When he spied an antique wicker baby carriage for $195 at Housing Works in Chelsea, he immediately dubbed it the Rosemary's Baby Carriage and suggested giving it a thorough cleaning, a coat of nontoxic paint and transforming it into a laundry hamper for a children's bedroom in a Manhattan apartment.
"When it's full of laundry, just wheel it down the hall to the washing machine," he suggested. "And when you're done, just leave it in the hallway by your door to freak out the neighbors! Creepy!"
Just the title of Christiane Lemieux's new book Undecorate: The No-Rules Approach to Interior Design(Clarkson Potter) makes me want to run right out to the book store and buy it. And I will, especially after reading an excerpt in the digital magazine Lonny that featured the home of Andy Newcom, a stylist at Hallmark Cards in my hometown of Kansas City. I can't seem to get enough of this inspiring space filled with vintage treasures that breezily mixes with modern lines and antique romance. Truly a breath of fresh air.
I'm not a big fan of the overly fussy and slickly polished. That's probably why I've found myself in many heated discussions with people who are dead-set in their preference of stainless steel kitchen appliances -- everywhere, and in every kitchen. What can I say, but boooooring!
Instead, I'm pulled into a room that even though carefully planned, naturally exudes a lived-in sensation, full of personality and void of cookie-cutter notions and showy objects. I enjoy seeing a row of pillows living on a sofa that haven't been subjected to a decorator's karate chop. And it bother's me not one bit to see see an air conditioner poking through a living room window. If you live in New York like I do, that's often just part of the expected view.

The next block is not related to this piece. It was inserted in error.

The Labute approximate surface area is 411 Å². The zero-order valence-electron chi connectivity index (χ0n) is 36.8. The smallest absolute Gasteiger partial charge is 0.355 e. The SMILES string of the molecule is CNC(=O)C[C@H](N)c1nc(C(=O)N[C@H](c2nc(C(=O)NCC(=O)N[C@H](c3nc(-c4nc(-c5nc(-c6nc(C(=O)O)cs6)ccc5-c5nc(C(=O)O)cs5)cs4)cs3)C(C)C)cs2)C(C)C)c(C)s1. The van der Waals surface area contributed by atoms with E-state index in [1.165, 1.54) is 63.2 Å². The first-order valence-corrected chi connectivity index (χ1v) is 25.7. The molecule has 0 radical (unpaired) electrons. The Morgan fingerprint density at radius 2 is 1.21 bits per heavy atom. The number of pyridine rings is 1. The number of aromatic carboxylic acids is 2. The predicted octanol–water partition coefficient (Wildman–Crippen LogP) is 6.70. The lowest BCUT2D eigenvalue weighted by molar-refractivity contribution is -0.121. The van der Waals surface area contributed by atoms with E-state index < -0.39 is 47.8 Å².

In my anticipation of picking up Undecorate, I was reminded of a photo I took of a charming, yet undecorated room when scouting the Fire Island vacation community of Saltaire for my book The Find: The Housing Works Book of Decorating With Thrift Shop Treasures, Flea Market Objects, and Vintage Details, also published by Clarkson Potter. It's true that the electrical cords are all askew and the shades on the lighthouse lamps are on a funny tilt, but the green wooden glider and the sun streaming through French doors can't help but captivate, making this a space I would be happy to find myself on any given day.
If you have a copy of The Find and would like a personalized bookplate, email me at email@example.com and I'll pop one in the mail for you.
A while back I shared this towering image from the apartment of Ted Giza, head stylist at the John Barrett Salon in Bergdorf Goodman.
Made entirelyof Hermès china boxes, he carefully, and cleverly, wedged these orange symbols of luxury to form a whimsical column that stretches floor to ceiling in his 1,200-square-foot loft in Asbury Park, NJ.
And what does Ted call this structure? "Excess 2008: Medium Hermès Boxes."
Veli snapped these images on his last visit to Zagreb, the capital city of Croatia, knowing that I'd get a kick out of the way a clever window witch there transformed unlikely objects into wild and wonderful vests. The one in front is dangled together by strands of beads, while the one off to the right composed of women's gloves. What is the one on the left made of, you ask, batting your eyes? (Hint, hint) Strips of false eyelashes!
As we take in the scene from farther back, you can see on the far left a creation designed out of men's gloves, and in front of it, another crafted from a deck of cards. The remaining one on the right, however, still has me tickled and amazed at the same time. It's a wigged-out vest, with the faux hairdos' natural contours forming quite the shoulder pads!